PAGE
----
Australia readies for first plain pack cigarettes

All cigarettes sold in Australia will be in identical, plain packages from Saturday in a world first after the government overcame legal challenges from the tobacco industry.

Under new laws which come into effect on December 1, all tobacco products must be sold in drab, olive-brown packets with expanded graphic health warnings which feature images such as gangrenous feet and .

Health Minister Tanya Plibersek said the packets, which survived a constitutional challenge from major , were about making smoking less attractive.

"That's the aim of this exercise," she told reporters in Sydney.

"The challenge for us as a government is to make it (smoking) as unappealing as possible. If we can prevent young people from taking it up, that's a lifetime gift to them."

had fought the change, but the High Court rejected their argument that the new law infringed their intellectual property rights by banning brands and trademarks from packets.

Plibersek said tobacco companies had reported no changes to their products, but there was a possible psychological effect of the new packages making them less attractive to some people.

"I have had a few letters... with smokers saying to me, 'Oh the cigarettes don't taste the same as they used to'," she said.

The minister said after about 50 percent of Australians smoked but this had now dropped to 15 percent and the government was aiming to push it down to 10 percent by 2018.

The new legislation comes into force as a study conducted for the Cancer Council of Victoria found that one-in-four smokers believe the on health are exaggerated.

The research looked at the impact of Australia's health warnings on , which for years have included graphic images depicting health issues arising from smoking.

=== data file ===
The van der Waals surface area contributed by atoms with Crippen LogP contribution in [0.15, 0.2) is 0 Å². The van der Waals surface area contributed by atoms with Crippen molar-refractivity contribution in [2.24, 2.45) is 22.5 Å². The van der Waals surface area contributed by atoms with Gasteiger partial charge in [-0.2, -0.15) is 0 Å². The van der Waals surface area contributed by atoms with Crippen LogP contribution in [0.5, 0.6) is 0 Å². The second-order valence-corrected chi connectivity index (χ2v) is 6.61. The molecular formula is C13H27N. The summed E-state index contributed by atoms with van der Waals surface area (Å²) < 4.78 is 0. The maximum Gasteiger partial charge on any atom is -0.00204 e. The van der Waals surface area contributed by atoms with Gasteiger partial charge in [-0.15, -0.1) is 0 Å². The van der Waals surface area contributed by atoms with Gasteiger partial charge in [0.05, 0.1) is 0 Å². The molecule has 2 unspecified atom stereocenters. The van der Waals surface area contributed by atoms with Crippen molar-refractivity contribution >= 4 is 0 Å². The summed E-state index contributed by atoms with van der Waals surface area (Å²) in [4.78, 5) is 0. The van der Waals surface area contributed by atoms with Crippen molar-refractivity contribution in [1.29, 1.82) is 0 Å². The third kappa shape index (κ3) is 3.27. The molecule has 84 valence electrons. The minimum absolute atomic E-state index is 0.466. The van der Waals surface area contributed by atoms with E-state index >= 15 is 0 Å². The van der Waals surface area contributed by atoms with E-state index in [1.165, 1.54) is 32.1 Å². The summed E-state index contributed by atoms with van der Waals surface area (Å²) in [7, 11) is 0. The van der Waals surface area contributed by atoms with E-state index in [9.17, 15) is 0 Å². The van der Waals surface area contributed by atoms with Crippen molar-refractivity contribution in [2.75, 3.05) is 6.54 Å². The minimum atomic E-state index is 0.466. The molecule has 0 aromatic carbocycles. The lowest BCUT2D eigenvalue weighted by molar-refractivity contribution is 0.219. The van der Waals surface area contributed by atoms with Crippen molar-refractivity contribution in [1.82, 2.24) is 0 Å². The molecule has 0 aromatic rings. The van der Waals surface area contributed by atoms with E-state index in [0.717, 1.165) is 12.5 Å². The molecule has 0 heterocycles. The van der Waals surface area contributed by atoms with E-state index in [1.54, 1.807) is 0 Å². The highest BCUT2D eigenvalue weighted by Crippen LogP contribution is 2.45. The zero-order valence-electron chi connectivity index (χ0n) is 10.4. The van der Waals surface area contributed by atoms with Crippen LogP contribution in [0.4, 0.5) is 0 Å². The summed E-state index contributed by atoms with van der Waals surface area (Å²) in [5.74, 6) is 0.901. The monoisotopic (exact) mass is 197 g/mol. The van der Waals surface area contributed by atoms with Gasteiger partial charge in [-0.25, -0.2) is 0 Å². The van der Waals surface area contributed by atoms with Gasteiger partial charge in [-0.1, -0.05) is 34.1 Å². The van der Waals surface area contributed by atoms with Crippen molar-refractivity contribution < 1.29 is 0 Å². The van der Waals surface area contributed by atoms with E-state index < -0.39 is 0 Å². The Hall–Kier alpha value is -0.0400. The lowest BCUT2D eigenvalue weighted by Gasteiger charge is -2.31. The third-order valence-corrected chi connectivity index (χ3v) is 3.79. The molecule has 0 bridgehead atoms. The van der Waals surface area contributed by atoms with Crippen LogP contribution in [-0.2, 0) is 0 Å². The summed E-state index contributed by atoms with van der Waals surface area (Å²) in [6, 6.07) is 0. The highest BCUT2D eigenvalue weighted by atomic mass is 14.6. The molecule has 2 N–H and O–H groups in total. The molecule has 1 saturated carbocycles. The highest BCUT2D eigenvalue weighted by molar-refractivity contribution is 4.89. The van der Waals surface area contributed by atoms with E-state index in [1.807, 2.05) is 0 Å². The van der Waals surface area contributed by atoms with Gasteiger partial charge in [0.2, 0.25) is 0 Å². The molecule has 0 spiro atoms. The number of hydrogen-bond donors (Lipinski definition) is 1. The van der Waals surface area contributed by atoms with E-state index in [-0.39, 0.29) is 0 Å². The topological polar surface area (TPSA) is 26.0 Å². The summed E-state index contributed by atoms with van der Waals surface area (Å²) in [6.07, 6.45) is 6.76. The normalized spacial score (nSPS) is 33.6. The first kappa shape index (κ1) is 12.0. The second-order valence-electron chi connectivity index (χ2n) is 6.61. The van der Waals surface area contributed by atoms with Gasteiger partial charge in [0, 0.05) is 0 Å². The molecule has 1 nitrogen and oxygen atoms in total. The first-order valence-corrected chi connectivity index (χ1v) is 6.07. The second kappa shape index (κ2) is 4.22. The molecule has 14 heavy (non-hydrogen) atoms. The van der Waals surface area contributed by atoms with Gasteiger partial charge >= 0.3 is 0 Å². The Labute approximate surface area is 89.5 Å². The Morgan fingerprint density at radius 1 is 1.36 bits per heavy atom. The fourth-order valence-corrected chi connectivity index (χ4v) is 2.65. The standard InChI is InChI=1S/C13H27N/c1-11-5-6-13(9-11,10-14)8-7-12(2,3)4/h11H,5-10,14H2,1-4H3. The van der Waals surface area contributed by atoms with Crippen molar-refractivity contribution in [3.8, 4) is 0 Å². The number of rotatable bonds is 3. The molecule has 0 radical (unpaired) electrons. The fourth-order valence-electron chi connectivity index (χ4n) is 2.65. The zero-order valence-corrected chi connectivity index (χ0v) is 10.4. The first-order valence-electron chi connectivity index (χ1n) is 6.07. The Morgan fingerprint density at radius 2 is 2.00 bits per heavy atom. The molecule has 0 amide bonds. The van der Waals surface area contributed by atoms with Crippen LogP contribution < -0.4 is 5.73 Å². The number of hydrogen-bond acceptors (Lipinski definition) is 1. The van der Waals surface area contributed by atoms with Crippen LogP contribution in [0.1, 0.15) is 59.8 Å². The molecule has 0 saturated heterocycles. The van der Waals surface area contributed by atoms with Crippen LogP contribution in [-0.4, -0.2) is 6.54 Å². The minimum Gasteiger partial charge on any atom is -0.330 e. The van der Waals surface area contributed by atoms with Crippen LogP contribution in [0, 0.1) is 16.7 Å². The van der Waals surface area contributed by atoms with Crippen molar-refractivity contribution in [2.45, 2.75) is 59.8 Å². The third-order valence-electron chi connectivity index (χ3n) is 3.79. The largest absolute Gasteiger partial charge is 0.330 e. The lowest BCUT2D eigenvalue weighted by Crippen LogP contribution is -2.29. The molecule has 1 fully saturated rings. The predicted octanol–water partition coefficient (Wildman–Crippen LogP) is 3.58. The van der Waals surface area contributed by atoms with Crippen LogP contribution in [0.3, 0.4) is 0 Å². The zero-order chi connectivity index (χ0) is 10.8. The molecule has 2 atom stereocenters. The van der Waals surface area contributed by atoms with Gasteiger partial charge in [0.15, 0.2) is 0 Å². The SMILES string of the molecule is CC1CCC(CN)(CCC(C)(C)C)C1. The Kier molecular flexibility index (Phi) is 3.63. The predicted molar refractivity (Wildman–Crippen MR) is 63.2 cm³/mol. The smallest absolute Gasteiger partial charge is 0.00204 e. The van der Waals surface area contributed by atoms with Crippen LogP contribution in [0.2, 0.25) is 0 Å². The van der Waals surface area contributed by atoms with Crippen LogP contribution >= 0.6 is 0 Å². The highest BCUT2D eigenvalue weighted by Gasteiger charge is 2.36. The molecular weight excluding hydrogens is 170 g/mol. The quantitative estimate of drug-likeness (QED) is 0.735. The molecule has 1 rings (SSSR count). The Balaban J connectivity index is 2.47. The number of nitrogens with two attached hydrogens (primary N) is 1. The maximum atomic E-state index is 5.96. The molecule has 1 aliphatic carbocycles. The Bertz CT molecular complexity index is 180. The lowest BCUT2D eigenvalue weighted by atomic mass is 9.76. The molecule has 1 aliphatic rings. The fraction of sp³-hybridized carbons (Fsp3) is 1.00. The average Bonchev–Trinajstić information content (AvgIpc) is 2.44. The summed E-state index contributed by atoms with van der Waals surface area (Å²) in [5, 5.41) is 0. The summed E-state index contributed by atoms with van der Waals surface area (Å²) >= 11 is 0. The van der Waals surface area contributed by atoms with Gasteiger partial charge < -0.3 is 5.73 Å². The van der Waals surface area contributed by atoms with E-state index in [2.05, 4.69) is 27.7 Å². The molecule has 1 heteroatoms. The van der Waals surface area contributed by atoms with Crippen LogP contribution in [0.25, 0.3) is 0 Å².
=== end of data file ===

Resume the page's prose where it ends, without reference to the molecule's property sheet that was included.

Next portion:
Its study of 4,500 smokers in Victoria state from 2003 to 2011 found that about a quarter still believed the dangers of smoking had been exaggerated and one in 10 did not believe or were not sure that smoking caused illness.

"From tomorrow, the outside of cigarette packaging will finally reflect the ugliness of what's inside and leave no smoker in any doubt of how deadly cigarettes are," Quit Victoria executive director Fiona Sharkie said.

Sharkie said the graphic health warnings had already made a difference.

"While the main intent of plain packaging is to reduce the appeal of smoking among youth, we've already had several calls... from smokers who say the graphic have pushed them to quit," she said.

Smoking is one of the leading causes of preventable death and disease in Australians, killing an estimated 15,000 every year.

add to favorites email to friend print save as pdf

Related Stories

Australia takes on big tobacco firms in court

Apr 17, 2012

Australia said it was confident of seeing off a court challenge Tuesday by big tobacco firms over plain-packaging for cigarettes, in a test case being watched by governments around the world.

Philip Morris challenges plain packs in Australia

Dec 20, 2011

Global tobacco giant Philip Morris Tuesday stepped up its legal campaign against an Australian law banning logos and branding from cigarette packs, saying it had taken its case to the High Court.

Australia fumes over smoking kangaroos

Jan 13, 2012

The Australian government on Friday hit out at British American Tobacco for using images of kangaroos to sell its cigarettes in Europe, telling the company to "get your hands off our icons".

Recommended for you

Can YouTube save your life?

20 hours ago

Only a handful of CPR and basic life support (BLS) videos available on YouTube provide instructions which are consistent with recent health guidelines, according to a new study published in Emergency Medicine Australasia, the jo ...

Doctors frequently experience ethical dilemmas

21 hours ago

(HealthDay)—For physicians trying to balance various financial and time pressures, ethical dilemmas are common, according to an article published Aug. 7 in Medical Economics.

AMGA: Physician turnover still high in 2013

21 hours ago

(HealthDay)—For the second year running, physician turnover remains at the highest rate since 2005, according to a report published by the American Medical Group Association (AMGA).

Obese or overweight teens more likely to become smokers

22 hours ago

A study examining whether overweight or obese teens are at higher risk for substance abuse finds both good and bad news: weight status has no correlation with alcohol or marijuana use but is linked to regular ...

User comments